Best Time Schedules for Kids

At the School Improvement Advisory Committee (SIAC) meeting this past month, part of our discussion was about best practice for school starting times.  This conversation started with some of my elementary PLC visits where teachers feel that our district is missing key instructional time with our elementary students by starting at 8:40 am.  These PLCs would like to start the classroom activities between 7:50-8:00.

There is research that supports that teenagers should start school later in the morning.  The American Academy of Pediatrics has recommended that middle and high schools start at 8:30 a.m. or later to give students the opportunity to get the amount of sleep they need.  The reasons are rooted in biology.  As children approach and go through puberty, their brains begin producing the sleep-inducing hormone melatonin on a delayed schedule, making it difficult for them to feel tired before 11 p.m.   It is recommended that teenagers get between 8-10 hours of sleep.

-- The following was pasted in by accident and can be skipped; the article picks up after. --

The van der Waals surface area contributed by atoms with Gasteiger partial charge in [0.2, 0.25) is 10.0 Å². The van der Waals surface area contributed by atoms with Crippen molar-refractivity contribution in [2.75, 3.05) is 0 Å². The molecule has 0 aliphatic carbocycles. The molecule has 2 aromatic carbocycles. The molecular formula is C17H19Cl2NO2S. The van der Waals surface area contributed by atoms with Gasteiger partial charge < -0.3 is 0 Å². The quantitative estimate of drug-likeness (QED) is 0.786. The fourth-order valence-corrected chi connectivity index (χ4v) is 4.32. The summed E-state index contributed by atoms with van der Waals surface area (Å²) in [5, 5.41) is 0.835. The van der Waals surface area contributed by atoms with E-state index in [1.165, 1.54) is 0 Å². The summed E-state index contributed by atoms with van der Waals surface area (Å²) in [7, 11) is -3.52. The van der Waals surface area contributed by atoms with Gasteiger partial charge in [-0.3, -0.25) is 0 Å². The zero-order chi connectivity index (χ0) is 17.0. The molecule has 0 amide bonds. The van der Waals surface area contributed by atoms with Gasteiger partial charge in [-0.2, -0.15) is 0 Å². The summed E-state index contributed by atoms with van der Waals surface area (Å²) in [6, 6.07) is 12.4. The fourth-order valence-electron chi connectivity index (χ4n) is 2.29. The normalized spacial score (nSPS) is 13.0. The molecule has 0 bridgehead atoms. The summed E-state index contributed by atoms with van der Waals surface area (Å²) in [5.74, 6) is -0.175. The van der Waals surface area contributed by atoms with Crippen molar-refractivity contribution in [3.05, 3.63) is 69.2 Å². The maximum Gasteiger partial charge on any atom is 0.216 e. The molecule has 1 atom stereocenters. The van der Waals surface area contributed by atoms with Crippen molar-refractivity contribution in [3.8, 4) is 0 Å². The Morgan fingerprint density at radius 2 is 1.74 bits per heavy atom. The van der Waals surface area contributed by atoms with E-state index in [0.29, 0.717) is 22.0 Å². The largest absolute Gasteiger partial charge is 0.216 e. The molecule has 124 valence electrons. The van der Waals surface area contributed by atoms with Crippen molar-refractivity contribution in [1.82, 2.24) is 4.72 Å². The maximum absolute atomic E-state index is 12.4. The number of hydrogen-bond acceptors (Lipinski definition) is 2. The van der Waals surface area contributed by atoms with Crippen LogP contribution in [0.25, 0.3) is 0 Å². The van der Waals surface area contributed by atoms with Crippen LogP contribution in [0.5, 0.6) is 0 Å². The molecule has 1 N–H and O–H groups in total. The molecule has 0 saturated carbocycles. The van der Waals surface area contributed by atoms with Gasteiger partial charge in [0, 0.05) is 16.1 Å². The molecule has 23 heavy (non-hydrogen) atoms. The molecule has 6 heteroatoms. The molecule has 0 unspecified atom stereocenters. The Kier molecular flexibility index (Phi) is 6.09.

During the SIAC meeting, parents of the committee mentioned other advantages of flipping the elementary and secondary starting times.  Elementary parents that begin work at 8:00 will have easier drop-off and supervision issues of their children in the morning.  Also, families where an older sibling is a high school student, the older child can drop off elementary age brothers and sisters since the high school schedule would start later than the elementary.

I have asked SIAC members to discuss this with their neighbors and co-workers and report back at our December 4 meeting.   The members of the SIAC committee are Arica Arensdorf, Jorge Parra, Brian Kenney, Candace Seitz, Dan Boyd, Dana Albaghdadi, Deb Duhr, Diane Honeywell, Janet Sager, Jason Wheat, Jeff Atkinson, Jocelyn Meyer, Josh Bolen, JR Kuch, Jurgen Duhr, Keegan Cassidy, Kristi Cooley, Laurie Reafsnider, Megan Comstock, Michele Terrock, Phillip Swanson, Rae Feddersen, Reginald Hall, Rhett Weis, Ryan Kent, Shawna Kent, Steven Lewis, Theresa Schultz, Wilson Amely, Wes Golden, and Gary DeLacy.  Please feel free to provide your input to any of these members.

Ultimately as we have these discussions, we have a fundamental question to ask.  What time schedule best supports kids?

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